As I finish my graduate school career in less than a week, I wanted to write a blog post on the great professional development opportunities that the archivists at Special Collections have encouraged me to do. Not only do the staff at Special Collections have so many great events and encourage their graduate assistants and volunteers to attend, but they also are very encouraging and open to students traveling and taking time off from work for professional conferences.
In the beginning of April I went to Salt Lake City, Utah to present at the National Association of Chicano and Chicana Studies (NACCS) conference. This conference has scholars from all over the country doing research for the Chicana/o and Latina/o communities.
I had the opportunity to present with two professors outside of the archives field on archives. The presentation was a great experience because it allowed members of the NACCS community to hear about archives from an archivist’s perspective. It was really insightful to listen to scholars who use the archive give their perspective of the institution. I also learned a lot about the research being done with oral histories, and education related to the Chicana/o and Latina/o communities. One of the major benefits of this conference was that I was also able to network with amazing scholars in the Chicana/0 and Latina/o studies field.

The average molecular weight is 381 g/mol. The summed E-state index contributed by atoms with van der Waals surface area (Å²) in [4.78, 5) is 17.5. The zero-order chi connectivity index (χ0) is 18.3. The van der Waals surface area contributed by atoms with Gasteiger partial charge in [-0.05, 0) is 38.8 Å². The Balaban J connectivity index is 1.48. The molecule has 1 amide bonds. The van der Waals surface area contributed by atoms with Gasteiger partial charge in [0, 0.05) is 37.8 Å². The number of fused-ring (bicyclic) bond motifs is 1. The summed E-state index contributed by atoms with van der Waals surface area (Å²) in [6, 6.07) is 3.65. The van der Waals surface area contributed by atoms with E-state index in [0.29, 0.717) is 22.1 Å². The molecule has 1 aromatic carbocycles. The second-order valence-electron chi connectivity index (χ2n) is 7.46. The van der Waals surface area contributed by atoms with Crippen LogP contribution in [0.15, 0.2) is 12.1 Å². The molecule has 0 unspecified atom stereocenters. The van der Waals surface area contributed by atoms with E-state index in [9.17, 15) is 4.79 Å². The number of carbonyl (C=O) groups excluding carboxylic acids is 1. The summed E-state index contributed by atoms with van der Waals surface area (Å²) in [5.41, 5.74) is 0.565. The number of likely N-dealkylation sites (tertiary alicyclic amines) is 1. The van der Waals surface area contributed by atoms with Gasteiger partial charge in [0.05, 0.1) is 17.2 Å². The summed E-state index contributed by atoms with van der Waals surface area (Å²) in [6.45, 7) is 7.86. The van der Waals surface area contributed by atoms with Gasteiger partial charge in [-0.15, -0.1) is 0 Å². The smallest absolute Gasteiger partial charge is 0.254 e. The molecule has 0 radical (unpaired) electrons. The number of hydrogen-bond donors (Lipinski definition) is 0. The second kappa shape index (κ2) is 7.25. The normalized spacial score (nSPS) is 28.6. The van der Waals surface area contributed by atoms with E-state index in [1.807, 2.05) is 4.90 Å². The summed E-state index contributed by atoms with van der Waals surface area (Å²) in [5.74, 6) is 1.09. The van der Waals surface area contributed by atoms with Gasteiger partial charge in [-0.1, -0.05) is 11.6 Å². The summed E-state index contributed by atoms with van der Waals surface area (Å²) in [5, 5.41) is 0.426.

I was also encouraged to apply for and later received the 55th Annual ACRL Rare Books and Manuscript Section preconference scholarship that will take place in July of 2014 in Las Vegas, Nevada. I hope to further develop my knowledge of rare books and manuscript collections. Check out the website if you’re interested: http://www.preconference14.rbms.info/
In all, the archivists at Special Collections are great mentors. They have been there to answer all my questions, and have had conversations with me about what the life of an archivist looks like. I am so grateful for this experience and look forward to being a life long learner in this profession. As graduation comes near, and the “real world” begins, I am reflecting on what I have learned and I look forward to working in an archival institution again soon.